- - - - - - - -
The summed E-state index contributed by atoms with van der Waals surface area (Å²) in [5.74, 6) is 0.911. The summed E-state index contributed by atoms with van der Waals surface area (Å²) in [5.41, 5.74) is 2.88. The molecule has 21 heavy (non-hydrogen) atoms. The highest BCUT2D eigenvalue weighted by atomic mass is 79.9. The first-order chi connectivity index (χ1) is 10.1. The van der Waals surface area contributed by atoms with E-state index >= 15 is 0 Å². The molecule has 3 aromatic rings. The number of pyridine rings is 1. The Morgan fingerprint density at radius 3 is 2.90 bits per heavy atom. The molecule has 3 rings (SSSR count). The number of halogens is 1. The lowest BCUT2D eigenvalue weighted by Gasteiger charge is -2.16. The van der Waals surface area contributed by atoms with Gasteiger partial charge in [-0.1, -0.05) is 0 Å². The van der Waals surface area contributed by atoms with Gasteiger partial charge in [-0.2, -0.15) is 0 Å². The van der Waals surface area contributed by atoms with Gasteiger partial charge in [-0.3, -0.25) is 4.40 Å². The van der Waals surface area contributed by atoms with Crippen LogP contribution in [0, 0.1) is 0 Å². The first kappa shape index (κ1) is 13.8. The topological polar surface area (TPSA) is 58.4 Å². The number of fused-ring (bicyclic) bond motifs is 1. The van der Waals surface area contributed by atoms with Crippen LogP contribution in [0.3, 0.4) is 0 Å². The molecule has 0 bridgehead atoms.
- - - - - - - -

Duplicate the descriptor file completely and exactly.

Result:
The summed E-state index contributed by atoms with van der Waals surface area (Å²) in [5.74, 6) is 0.911. The summed E-state index contributed by atoms with van der Waals surface area (Å²) in [5.41, 5.74) is 2.88. The molecule has 21 heavy (non-hydrogen) atoms. The highest BCUT2D eigenvalue weighted by atomic mass is 79.9. The first-order chi connectivity index (χ1) is 10.1. The van der Waals surface area contributed by atoms with E-state index >= 15 is 0 Å². The molecule has 3 aromatic rings. The number of pyridine rings is 1. The Morgan fingerprint density at radius 3 is 2.90 bits per heavy atom. The molecule has 3 rings (SSSR count). The number of halogens is 1. The lowest BCUT2D eigenvalue weighted by Gasteiger charge is -2.16. The van der Waals surface area contributed by atoms with Gasteiger partial charge in [-0.1, -0.05) is 0 Å². The van der Waals surface area contributed by atoms with Gasteiger partial charge in [-0.2, -0.15) is 0 Å². The van der Waals surface area contributed by atoms with Gasteiger partial charge in [-0.3, -0.25) is 4.40 Å². The van der Waals surface area contributed by atoms with Crippen LogP contribution in [0, 0.1) is 0 Å². The first kappa shape index (κ1) is 13.8. The topological polar surface area (TPSA) is 58.4 Å². The number of fused-ring (bicyclic) bond motifs is 1. The van der Waals surface area contributed by atoms with Crippen LogP contribution in [0.3, 0.4) is 0 Å². The molecule has 0 bridgehead atoms.